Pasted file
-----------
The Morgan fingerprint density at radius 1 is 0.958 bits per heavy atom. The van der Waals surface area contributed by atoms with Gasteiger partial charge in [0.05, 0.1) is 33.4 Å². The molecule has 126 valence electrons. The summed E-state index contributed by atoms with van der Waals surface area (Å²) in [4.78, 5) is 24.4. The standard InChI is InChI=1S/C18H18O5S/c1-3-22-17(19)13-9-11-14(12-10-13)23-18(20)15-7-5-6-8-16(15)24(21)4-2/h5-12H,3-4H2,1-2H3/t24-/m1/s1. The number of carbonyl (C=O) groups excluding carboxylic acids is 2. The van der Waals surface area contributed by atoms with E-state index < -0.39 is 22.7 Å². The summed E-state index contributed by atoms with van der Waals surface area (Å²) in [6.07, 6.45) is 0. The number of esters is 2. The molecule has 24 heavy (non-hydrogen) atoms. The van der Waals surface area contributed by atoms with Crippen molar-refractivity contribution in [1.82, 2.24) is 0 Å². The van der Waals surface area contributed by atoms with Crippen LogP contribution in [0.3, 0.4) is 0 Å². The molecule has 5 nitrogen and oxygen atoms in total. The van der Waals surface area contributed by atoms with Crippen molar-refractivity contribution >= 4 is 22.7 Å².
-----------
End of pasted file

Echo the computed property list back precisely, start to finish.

The Morgan fingerprint density at radius 1 is 0.958 bits per heavy atom. The van der Waals surface area contributed by atoms with Gasteiger partial charge in [0.05, 0.1) is 33.4 Å². The molecule has 126 valence electrons. The summed E-state index contributed by atoms with van der Waals surface area (Å²) in [4.78, 5) is 24.4. The standard InChI is InChI=1S/C18H18O5S/c1-3-22-17(19)13-9-11-14(12-10-13)23-18(20)15-7-5-6-8-16(15)24(21)4-2/h5-12H,3-4H2,1-2H3/t24-/m1/s1. The number of carbonyl (C=O) groups excluding carboxylic acids is 2. The van der Waals surface area contributed by atoms with E-state index < -0.39 is 22.7 Å². The summed E-state index contributed by atoms with van der Waals surface area (Å²) in [6.07, 6.45) is 0. The number of esters is 2. The molecule has 24 heavy (non-hydrogen) atoms. The van der Waals surface area contributed by atoms with Crippen molar-refractivity contribution in [1.82, 2.24) is 0 Å². The van der Waals surface area contributed by atoms with Crippen LogP contribution in [0.3, 0.4) is 0 Å². The molecule has 5 nitrogen and oxygen atoms in total. The van der Waals surface area contributed by atoms with Crippen molar-refractivity contribution >= 4 is 22.7 Å².